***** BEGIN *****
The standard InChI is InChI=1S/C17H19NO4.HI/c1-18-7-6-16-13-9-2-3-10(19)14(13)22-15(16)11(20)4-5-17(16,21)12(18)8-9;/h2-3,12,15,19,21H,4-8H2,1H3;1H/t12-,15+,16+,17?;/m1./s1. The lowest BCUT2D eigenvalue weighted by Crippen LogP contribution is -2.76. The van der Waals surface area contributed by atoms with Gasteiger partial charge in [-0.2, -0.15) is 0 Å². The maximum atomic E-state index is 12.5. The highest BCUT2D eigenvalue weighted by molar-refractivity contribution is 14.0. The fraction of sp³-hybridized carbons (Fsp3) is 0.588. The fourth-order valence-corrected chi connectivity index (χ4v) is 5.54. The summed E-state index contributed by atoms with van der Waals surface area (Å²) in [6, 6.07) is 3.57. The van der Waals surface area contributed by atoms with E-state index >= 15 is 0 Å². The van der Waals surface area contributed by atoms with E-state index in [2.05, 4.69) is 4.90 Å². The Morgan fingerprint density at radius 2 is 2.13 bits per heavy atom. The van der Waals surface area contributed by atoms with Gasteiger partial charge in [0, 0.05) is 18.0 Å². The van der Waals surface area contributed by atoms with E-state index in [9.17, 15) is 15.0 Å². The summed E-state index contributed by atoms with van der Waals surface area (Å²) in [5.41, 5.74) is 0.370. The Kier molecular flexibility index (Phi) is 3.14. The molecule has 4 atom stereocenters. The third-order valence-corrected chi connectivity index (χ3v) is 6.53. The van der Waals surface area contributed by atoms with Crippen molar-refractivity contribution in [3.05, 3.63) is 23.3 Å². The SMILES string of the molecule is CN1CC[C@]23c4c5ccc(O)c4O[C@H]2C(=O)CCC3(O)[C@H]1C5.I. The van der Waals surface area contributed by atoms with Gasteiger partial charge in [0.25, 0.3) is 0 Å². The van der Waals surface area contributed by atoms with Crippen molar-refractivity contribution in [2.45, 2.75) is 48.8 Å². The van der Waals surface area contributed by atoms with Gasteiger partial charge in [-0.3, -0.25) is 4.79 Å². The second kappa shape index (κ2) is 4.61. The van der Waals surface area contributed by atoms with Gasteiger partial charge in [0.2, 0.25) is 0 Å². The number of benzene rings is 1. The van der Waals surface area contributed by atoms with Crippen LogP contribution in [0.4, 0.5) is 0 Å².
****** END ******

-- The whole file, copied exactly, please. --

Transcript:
The standard InChI is InChI=1S/C17H19NO4.HI/c1-18-7-6-16-13-9-2-3-10(19)14(13)22-15(16)11(20)4-5-17(16,21)12(18)8-9;/h2-3,12,15,19,21H,4-8H2,1H3;1H/t12-,15+,16+,17?;/m1./s1. The lowest BCUT2D eigenvalue weighted by Crippen LogP contribution is -2.76. The van der Waals surface area contributed by atoms with Gasteiger partial charge in [-0.2, -0.15) is 0 Å². The maximum atomic E-state index is 12.5. The highest BCUT2D eigenvalue weighted by molar-refractivity contribution is 14.0. The fraction of sp³-hybridized carbons (Fsp3) is 0.588. The fourth-order valence-corrected chi connectivity index (χ4v) is 5.54. The summed E-state index contributed by atoms with van der Waals surface area (Å²) in [6, 6.07) is 3.57. The van der Waals surface area contributed by atoms with E-state index >= 15 is 0 Å². The van der Waals surface area contributed by atoms with E-state index in [2.05, 4.69) is 4.90 Å². The Morgan fingerprint density at radius 2 is 2.13 bits per heavy atom. The van der Waals surface area contributed by atoms with Gasteiger partial charge in [0, 0.05) is 18.0 Å². The van der Waals surface area contributed by atoms with E-state index in [9.17, 15) is 15.0 Å². The summed E-state index contributed by atoms with van der Waals surface area (Å²) in [5.41, 5.74) is 0.370. The Kier molecular flexibility index (Phi) is 3.14. The molecule has 4 atom stereocenters. The third-order valence-corrected chi connectivity index (χ3v) is 6.53. The van der Waals surface area contributed by atoms with Crippen molar-refractivity contribution in [3.05, 3.63) is 23.3 Å². The SMILES string of the molecule is CN1CC[C@]23c4c5ccc(O)c4O[C@H]2C(=O)CCC3(O)[C@H]1C5.I. The van der Waals surface area contributed by atoms with Gasteiger partial charge in [0.25, 0.3) is 0 Å². The van der Waals surface area contributed by atoms with Crippen molar-refractivity contribution in [2.45, 2.75) is 48.8 Å². The van der Waals surface area contributed by atoms with Gasteiger partial charge in [-0.3, -0.25) is 4.79 Å². The second kappa shape index (κ2) is 4.61. The van der Waals surface area contributed by atoms with Gasteiger partial charge in [0.2, 0.25) is 0 Å². The number of benzene rings is 1. The van der Waals surface area contributed by atoms with Crippen LogP contribution in [0.4, 0.5) is 0 Å².